7. Mark says:

    “It’s the same old stupid “chickenhawk” argument as before, and even when put more tactfully, it’s still a stupid argument. By that line of reasoning then democracy itself is a sham since the Commander in Chief is a civilian position and we let non-veterans vote. If only those who serve have any right to support a war, then we should only allow veterans to make the decisions that can lead this country to war — which is not what our veterans fought to preserve.”

    The whole debate boils down to the credibility of the messenger and the contrast between his/her rhetoric and his/her actions. If Joe from Sioux Falls says he supports reducing emissions for the benefit of the environment, not too many people are going take issue over it…but when someone leading a lifestyle as extravagant as Sheryl Crow wants the rest of us to conserve energy by using only one square of toilet paper, most of us take offense. Similarly, when Joe of Sioux Falls puts a “support the troops” bumper sticker on his car, not too many are gonna look at him as a chickenhawk….but when Jay Reding starts talking in terms of our very civilization being at stake in this epic battle in Iraq for which defeat equals certain extermination…yet habitually chooses not to serve himself, the message becomes hypocritical and offensive.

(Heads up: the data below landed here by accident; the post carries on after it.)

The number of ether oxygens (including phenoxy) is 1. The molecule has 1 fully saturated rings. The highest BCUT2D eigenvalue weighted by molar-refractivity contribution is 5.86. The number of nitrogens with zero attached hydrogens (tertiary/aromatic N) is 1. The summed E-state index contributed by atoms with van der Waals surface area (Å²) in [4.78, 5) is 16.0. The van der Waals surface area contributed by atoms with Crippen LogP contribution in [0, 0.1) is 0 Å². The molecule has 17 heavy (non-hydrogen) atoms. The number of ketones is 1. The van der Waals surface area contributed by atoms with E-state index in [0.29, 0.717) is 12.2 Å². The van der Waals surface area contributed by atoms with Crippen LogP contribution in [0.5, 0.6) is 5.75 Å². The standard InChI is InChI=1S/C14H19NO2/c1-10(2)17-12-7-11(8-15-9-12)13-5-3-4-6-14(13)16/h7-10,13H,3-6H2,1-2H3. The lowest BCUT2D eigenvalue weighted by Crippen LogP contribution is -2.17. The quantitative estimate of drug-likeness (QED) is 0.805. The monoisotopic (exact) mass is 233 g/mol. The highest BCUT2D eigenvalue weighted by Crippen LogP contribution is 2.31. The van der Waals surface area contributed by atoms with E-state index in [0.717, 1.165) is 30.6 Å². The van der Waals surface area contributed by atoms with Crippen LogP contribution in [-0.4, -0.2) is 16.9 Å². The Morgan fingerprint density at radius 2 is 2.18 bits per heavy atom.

Nonveterans should be allowed to legislate and govern right along with veterans, but they should also face a critical eye when their hyperbolic rhetoric doesn’t match their own sacrifice-free lifestyle.

    “Do you really think that Tehran attempting to acquire nuclear weapons isn’t a threat? Do you really think that Iraq is going to be in a better place if the US leaves? Do you really think that the situation in the Middle East can be negotiated away?”